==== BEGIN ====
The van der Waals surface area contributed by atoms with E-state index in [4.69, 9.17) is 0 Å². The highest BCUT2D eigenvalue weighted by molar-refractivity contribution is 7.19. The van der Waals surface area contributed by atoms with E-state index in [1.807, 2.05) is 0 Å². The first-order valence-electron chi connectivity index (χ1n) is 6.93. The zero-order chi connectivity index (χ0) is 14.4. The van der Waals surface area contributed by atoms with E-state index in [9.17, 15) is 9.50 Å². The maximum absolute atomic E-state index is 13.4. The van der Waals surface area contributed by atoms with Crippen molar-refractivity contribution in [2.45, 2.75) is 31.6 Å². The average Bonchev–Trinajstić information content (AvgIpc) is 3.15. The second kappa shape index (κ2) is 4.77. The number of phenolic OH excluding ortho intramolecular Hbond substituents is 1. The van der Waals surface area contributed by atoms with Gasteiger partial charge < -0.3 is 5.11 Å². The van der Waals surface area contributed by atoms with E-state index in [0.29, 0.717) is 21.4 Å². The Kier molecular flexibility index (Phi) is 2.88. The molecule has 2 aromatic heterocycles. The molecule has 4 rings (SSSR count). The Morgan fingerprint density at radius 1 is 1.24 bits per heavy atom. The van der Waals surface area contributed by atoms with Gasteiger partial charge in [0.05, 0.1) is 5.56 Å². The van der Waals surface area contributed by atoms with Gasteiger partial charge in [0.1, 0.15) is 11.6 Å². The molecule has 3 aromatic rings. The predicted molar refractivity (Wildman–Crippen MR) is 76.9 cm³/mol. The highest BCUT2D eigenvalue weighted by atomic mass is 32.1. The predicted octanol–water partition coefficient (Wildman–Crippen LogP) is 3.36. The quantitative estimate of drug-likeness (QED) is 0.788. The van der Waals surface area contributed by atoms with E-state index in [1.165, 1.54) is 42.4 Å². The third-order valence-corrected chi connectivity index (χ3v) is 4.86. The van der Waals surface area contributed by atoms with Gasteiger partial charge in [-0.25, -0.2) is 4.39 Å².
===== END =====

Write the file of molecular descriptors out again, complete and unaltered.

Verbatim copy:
The van der Waals surface area contributed by atoms with E-state index in [4.69, 9.17) is 0 Å². The highest BCUT2D eigenvalue weighted by molar-refractivity contribution is 7.19. The van der Waals surface area contributed by atoms with E-state index in [1.807, 2.05) is 0 Å². The first-order valence-electron chi connectivity index (χ1n) is 6.93. The zero-order chi connectivity index (χ0) is 14.4. The van der Waals surface area contributed by atoms with E-state index in [9.17, 15) is 9.50 Å². The maximum absolute atomic E-state index is 13.4. The van der Waals surface area contributed by atoms with Crippen molar-refractivity contribution in [2.45, 2.75) is 31.6 Å². The average Bonchev–Trinajstić information content (AvgIpc) is 3.15. The second kappa shape index (κ2) is 4.77. The number of phenolic OH excluding ortho intramolecular Hbond substituents is 1. The van der Waals surface area contributed by atoms with Gasteiger partial charge < -0.3 is 5.11 Å². The van der Waals surface area contributed by atoms with E-state index in [0.29, 0.717) is 21.4 Å². The Kier molecular flexibility index (Phi) is 2.88. The molecule has 2 aromatic heterocycles. The molecule has 4 rings (SSSR count). The Morgan fingerprint density at radius 1 is 1.24 bits per heavy atom. The van der Waals surface area contributed by atoms with Gasteiger partial charge in [0.05, 0.1) is 5.56 Å². The van der Waals surface area contributed by atoms with Gasteiger partial charge in [0.1, 0.15) is 11.6 Å². The molecule has 3 aromatic rings. The predicted molar refractivity (Wildman–Crippen MR) is 76.9 cm³/mol. The highest BCUT2D eigenvalue weighted by atomic mass is 32.1. The predicted octanol–water partition coefficient (Wildman–Crippen LogP) is 3.36. The quantitative estimate of drug-likeness (QED) is 0.788. The van der Waals surface area contributed by atoms with E-state index in [1.165, 1.54) is 42.4 Å². The third-order valence-corrected chi connectivity index (χ3v) is 4.86. The van der Waals surface area contributed by atoms with Gasteiger partial charge in [-0.25, -0.2) is 4.39 Å².